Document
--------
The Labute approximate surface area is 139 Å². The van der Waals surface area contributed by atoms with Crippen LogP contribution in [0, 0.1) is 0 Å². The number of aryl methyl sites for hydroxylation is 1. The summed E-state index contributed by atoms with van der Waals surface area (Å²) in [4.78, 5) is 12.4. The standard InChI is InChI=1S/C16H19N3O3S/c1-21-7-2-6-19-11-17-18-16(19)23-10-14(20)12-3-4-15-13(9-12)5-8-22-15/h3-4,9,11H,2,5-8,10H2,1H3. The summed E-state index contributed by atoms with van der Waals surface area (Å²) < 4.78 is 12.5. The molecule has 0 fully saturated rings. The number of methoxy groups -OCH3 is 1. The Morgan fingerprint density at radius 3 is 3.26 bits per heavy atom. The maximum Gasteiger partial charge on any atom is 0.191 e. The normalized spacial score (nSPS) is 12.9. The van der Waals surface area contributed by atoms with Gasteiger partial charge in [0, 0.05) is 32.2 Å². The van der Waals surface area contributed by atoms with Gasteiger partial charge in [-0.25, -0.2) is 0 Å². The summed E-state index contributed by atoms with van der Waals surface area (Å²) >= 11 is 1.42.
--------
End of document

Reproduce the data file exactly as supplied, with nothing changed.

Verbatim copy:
The Labute approximate surface area is 139 Å². The van der Waals surface area contributed by atoms with Crippen LogP contribution in [0, 0.1) is 0 Å². The number of aryl methyl sites for hydroxylation is 1. The summed E-state index contributed by atoms with van der Waals surface area (Å²) in [4.78, 5) is 12.4. The standard InChI is InChI=1S/C16H19N3O3S/c1-21-7-2-6-19-11-17-18-16(19)23-10-14(20)12-3-4-15-13(9-12)5-8-22-15/h3-4,9,11H,2,5-8,10H2,1H3. The summed E-state index contributed by atoms with van der Waals surface area (Å²) < 4.78 is 12.5. The molecule has 0 fully saturated rings. The number of methoxy groups -OCH3 is 1. The Morgan fingerprint density at radius 3 is 3.26 bits per heavy atom. The maximum Gasteiger partial charge on any atom is 0.191 e. The normalized spacial score (nSPS) is 12.9. The van der Waals surface area contributed by atoms with Gasteiger partial charge in [0, 0.05) is 32.2 Å². The van der Waals surface area contributed by atoms with Gasteiger partial charge in [-0.25, -0.2) is 0 Å². The summed E-state index contributed by atoms with van der Waals surface area (Å²) >= 11 is 1.42.